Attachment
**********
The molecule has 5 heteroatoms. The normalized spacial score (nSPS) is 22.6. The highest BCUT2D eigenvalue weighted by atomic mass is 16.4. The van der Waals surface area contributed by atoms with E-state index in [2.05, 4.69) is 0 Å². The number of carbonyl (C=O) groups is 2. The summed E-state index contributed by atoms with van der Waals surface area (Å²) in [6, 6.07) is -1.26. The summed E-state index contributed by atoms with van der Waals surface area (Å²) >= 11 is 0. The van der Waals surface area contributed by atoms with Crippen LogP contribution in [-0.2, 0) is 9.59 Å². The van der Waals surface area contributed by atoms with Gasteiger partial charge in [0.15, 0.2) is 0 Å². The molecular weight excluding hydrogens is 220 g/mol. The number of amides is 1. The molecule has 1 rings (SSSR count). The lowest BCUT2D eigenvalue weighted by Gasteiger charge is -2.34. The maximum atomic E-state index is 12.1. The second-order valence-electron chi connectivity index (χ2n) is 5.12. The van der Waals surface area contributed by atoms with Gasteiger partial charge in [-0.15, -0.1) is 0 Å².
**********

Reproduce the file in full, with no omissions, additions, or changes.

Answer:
The molecule has 5 heteroatoms. The normalized spacial score (nSPS) is 22.6. The highest BCUT2D eigenvalue weighted by atomic mass is 16.4. The van der Waals surface area contributed by atoms with E-state index in [2.05, 4.69) is 0 Å². The number of carbonyl (C=O) groups is 2. The summed E-state index contributed by atoms with van der Waals surface area (Å²) in [6, 6.07) is -1.26. The summed E-state index contributed by atoms with van der Waals surface area (Å²) >= 11 is 0. The van der Waals surface area contributed by atoms with Crippen LogP contribution in [-0.2, 0) is 9.59 Å². The van der Waals surface area contributed by atoms with Gasteiger partial charge in [0.15, 0.2) is 0 Å². The molecular weight excluding hydrogens is 220 g/mol. The number of amides is 1. The molecule has 1 rings (SSSR count). The lowest BCUT2D eigenvalue weighted by Gasteiger charge is -2.34. The maximum atomic E-state index is 12.1. The second-order valence-electron chi connectivity index (χ2n) is 5.12. The van der Waals surface area contributed by atoms with Gasteiger partial charge in [-0.15, -0.1) is 0 Å².